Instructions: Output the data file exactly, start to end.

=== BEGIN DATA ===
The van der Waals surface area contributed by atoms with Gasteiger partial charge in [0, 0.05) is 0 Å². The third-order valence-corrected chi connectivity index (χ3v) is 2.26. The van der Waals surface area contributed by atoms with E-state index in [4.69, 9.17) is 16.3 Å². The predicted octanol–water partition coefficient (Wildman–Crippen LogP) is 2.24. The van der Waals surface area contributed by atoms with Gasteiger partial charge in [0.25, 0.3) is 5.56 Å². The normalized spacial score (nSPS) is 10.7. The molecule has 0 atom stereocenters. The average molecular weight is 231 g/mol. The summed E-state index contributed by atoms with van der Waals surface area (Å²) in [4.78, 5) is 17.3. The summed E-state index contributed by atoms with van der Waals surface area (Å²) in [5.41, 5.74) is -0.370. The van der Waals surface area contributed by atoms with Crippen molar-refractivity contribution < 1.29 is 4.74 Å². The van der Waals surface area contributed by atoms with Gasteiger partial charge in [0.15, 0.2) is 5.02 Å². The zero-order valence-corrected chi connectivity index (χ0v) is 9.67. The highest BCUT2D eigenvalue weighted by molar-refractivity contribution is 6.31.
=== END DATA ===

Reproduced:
The van der Waals surface area contributed by atoms with Gasteiger partial charge in [0, 0.05) is 0 Å². The third-order valence-corrected chi connectivity index (χ3v) is 2.26. The van der Waals surface area contributed by atoms with E-state index in [4.69, 9.17) is 16.3 Å². The predicted octanol–water partition coefficient (Wildman–Crippen LogP) is 2.24. The van der Waals surface area contributed by atoms with Gasteiger partial charge in [0.25, 0.3) is 5.56 Å². The normalized spacial score (nSPS) is 10.7. The molecule has 0 atom stereocenters. The average molecular weight is 231 g/mol. The summed E-state index contributed by atoms with van der Waals surface area (Å²) in [4.78, 5) is 17.3. The summed E-state index contributed by atoms with van der Waals surface area (Å²) in [5.41, 5.74) is -0.370. The van der Waals surface area contributed by atoms with Crippen molar-refractivity contribution < 1.29 is 4.74 Å². The van der Waals surface area contributed by atoms with Gasteiger partial charge in [0.15, 0.2) is 5.02 Å². The zero-order valence-corrected chi connectivity index (χ0v) is 9.67. The highest BCUT2D eigenvalue weighted by molar-refractivity contribution is 6.31.